Layout: If you have reasonable InDesign skills, but lack graphic design capability, you can ask a Layout Pro if they will create for you a template which you as writer/author/publisher/slave can then populate. If you’re publishing on the DM’s Guild or something like it, they provide a template for you, and it’s (a) free, and (b) common, and (c) very simple, with no requirements for art and other things.
Speaking of Templates, if you have paid for an existing layout and are doing repeated publications of the same style, you can re-use the layout form, making only the changes required to differentiate your product to the right degree. I did that a bit with Lost Hall of Tyr, giving Todd the Dungeon Grappling template, which we then went and altered. In fact, we rebuilt it (one of the reasons he got that 100% bonus), but the look of the two books is unmistakably similar, and deliberately so.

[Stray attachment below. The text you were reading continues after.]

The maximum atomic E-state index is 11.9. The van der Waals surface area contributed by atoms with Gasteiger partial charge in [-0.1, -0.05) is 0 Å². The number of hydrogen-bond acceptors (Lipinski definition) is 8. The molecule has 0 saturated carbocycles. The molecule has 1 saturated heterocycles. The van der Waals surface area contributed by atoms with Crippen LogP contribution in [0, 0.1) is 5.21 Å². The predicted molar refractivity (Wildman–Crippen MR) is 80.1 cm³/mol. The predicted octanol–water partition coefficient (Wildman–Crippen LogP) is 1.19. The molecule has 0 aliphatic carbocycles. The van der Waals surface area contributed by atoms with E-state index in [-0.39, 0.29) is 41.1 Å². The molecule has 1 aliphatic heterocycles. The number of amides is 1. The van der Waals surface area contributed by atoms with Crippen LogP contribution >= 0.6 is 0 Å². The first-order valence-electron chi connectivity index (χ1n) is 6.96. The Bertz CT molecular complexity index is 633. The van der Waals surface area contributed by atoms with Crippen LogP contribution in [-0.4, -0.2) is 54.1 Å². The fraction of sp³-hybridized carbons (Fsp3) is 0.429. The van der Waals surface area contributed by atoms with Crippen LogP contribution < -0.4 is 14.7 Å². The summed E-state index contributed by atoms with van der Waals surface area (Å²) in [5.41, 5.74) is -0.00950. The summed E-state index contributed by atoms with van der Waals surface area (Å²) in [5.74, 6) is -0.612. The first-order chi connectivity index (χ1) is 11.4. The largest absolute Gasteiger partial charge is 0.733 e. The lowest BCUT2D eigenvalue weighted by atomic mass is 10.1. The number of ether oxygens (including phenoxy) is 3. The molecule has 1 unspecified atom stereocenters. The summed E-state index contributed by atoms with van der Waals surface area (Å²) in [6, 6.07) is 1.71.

Art: The first thing you can do, of course, is skip art. That’s inexpensive, but there you go.
The next-best option there is to leverage the relatively vast collection of public domain art that also has the “suitable for commercial use” tags. Look carefully at this. I found an image once that I loved, which seemed to be free for use. Except that site had scrubbed the artist attribution, and the original picture was NOT public domain. Just double-check. There are many products and many pieces of art that will go together like butter and bread. If you’re doig a WW2 game, the vast stockpile of war photos available probably means you can fill up all the art you need on the interior for free.